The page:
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<!-- $Id: diskless.sgml,v 1.1.1.1.4.5 1996-07-07 23:26:42 jkh Exp $ -->
<!-- The FreeBSD Documentation Project -->

<sect><heading>Diskless operation<label id="diskless"></heading>

<p><em>Contributed by &a.martin;.</em>

        <tt>netboot.com/netboot.rom</tt> allow you to boot your
	FreeBSD machine over the network and run FreeBSD without
	having a disk on your client.  Under 2.0 it is now
	possible to have local swap.  Swapping over NFS is also
	still supported.

	Supported Ethernet cards include: Western Digital/SMC
	8003, 8013, 8216 and compatibles; NE1000/NE2000 and
	compatibles (requires recompile)

    <sect1>
      <heading>Setup Instructions</heading>

      <p><enum> 
	  <item> Find a machine that will be your server.  This
	    machine will require enough disk space to hold the
	    FreeBSD 2.0 binaries and have bootp, tftp and NFS
	    services available.

	    Tested machines:
	      <itemize>
		<item>HP9000/8xx running HP-UX 9.04 or later (pre
		  9.04 doesn't work)</item> 
		<item>Sun/Solaris 2.3. (you may need to get
		  bootp)</item>
	      </itemize>
	    
	  <item>Set up a bootp server to provide the client with
	    IP, gateway, netmask.
<tscreen><verb>
diskless:\
        :ht=ether:\
        :ha=0000c01f848a:\
        :sm=255.255.255.0:\
        :hn:\
        :ds=192.1.2.3:\
        :ip=192.1.2.4:\
        :gw=192.1.2.5:\
        :vm=rfc1048:
</verb></tscreen></item>

	<item>Set up a TFTP server (on same machine as bootp
	    server) to provide booting information to client.
	    The name of this file is <tt>cfg.X.X.X.X</tt> (or
	    <tt>/tftpboot/cfg.X.X.X.X</tt>, it will try both)
	    where <tt>X.X.X.X</tt> is the IP address of the
	    client.  The contents of this file can be any valid
	    netboot commands.  Under 2.0, netboot has the
	    following commands:
<tscreen><verb>
help			- print help list
ip <X.X.X.X>		- print/set client's IP address
server <X.X.X.X>	- print/set bootp/tftp server address
netmask <X.X.X.X>	- print/set netmask
hostname <name>		- print/set hostname
kernel <name>		- print/set kernel name
rootfs <ip:/fs>		- print/set root filesystem
swapfs <ip:/fs>		- print/set swap filesystem
swapsize <size>		- set diskless swapsize in Kbytes
diskboot		- boot from disk
autoboot		- continue boot process
trans <on|off>		- turn transceiver on|off
flags [bcdhsv]		- set boot flags
</verb></tscreen>
    A typical completely diskless cfg file might contain:
<tscreen><verb>
rootfs 192.1.2.3:/rootfs/myclient
swapfs 192.1.2.3:/swapfs
swapsize 20000
hostname myclient.mydomain
</verb></tscreen>
    A cfg file for a machine with local swap might contain:
<tscreen><verb>
rootfs 192.1.2.3:/rootfs/myclient
hostname myclient.mydomain
</verb></tscreen>

	  <item>Ensure that your NFS server has exported the root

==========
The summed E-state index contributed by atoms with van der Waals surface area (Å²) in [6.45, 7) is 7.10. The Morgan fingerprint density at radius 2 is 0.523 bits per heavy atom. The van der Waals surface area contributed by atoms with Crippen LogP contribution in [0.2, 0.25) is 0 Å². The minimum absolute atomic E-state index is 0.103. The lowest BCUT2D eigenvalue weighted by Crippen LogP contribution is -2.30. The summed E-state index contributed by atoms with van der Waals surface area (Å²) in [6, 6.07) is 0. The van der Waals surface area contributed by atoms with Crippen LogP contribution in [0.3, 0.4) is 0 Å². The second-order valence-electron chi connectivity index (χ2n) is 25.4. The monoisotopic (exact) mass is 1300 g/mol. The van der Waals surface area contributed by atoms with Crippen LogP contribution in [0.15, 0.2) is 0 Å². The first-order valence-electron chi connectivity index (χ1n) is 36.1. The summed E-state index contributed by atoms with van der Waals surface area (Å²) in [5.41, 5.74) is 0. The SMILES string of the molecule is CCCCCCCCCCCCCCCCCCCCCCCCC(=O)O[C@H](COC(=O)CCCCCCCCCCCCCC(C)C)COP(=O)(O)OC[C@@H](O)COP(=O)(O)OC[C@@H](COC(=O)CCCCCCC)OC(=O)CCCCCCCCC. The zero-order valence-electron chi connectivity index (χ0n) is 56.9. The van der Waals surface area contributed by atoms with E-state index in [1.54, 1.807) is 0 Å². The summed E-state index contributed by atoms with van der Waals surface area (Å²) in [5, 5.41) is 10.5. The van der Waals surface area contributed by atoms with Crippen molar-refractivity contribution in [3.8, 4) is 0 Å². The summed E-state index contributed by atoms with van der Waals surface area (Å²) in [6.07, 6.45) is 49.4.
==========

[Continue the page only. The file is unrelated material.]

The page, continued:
(and swap if applicable) filesystems to your client,
	    and that the client has root access to these
	    filesystems

	    A typical <tt>/etc/exports</tt> file on FreeBSD might
	    look like:
<tscreen><verb>
/rootfs/myclient -maproot=0:0 myclient.mydomain
/swapfs -maproot=0:0 myclient.mydomain
</verb></tscreen>

	    And on HP-UX:
<tscreen><verb>
/rootfs/myclient -root=myclient.mydomain
/swapfs -root=myclient.mydomain
</verb></tscreen>

	  <item>If you are swapping over NFS (completely diskless
	    configuration) create a swap file for your client
	    using touch.  If your <tt>swapfs</tt> command has the
	    argument <tt>/swapfs</tt> as in the example above,
	    the swapfile for myclient will be called
	    <tt>/swapfs/swap.X.X.X.X</tt> where <tt>X.X.X.X</tt>
	    is the client's IP addr, eg:   
<tscreen><verb>
# touch /swapfs/swap.192.1.2.4
</verb></tscreen>

	  <item> Unpack the root filesystem in the directory the
	    client will use for its root filesystem
	    (<tt>/rootfs/myclient</tt> in the example above).

	    <itemize>

	      <item> On HP-UX systems: The server should be
		running HP-UX 9.04 or later for HP9000/800 series
		machines.  Prior versions do not allow the
		creation of device files over NFS.

	      <item> When extracting <tt>/dev</tt> in
		<tt>/rootfs/myclient</tt>, beware that some
		systems (HPUX) will not create device files that
		FreeBSD is happy with.  You may have to go to
		single user mode on the first bootup (press
		control-c during the bootup phase), cd
		<tt>/dev</tt> and do a "<tt>sh ./MAKEDEV
		all</tt>" from the client to fix this.
	    </itemize>

	  <item>Run <tt>netboot.com</tt> on the client or make an EPROM
	    from the <tt>netboot.rom</tt> file
	</enum>

    <sect1>
      <heading>Using Shared <tt>/</tt> and <tt>/usr</tt> filesystems</heading>

      <p>At present there isn't an officially sanctioned way of
	doing this, although I have been using a shared <tt>/usr</tt>
	filesystem and individual <tt>/</tt> filesystems for each client.
	If anyone has any suggestions on how to do this cleanly,
	please let me and/or the core group know.

    <sect1>
      <heading>Compiling netboot for specific setups</heading>

      <p>Netboot can be compiled to support NE1000/2000 cards by
	changing the configuration in
	<tt>/sys/i386/boot/netboot/Makefile</tt>.  See the
	comments at the top of this file.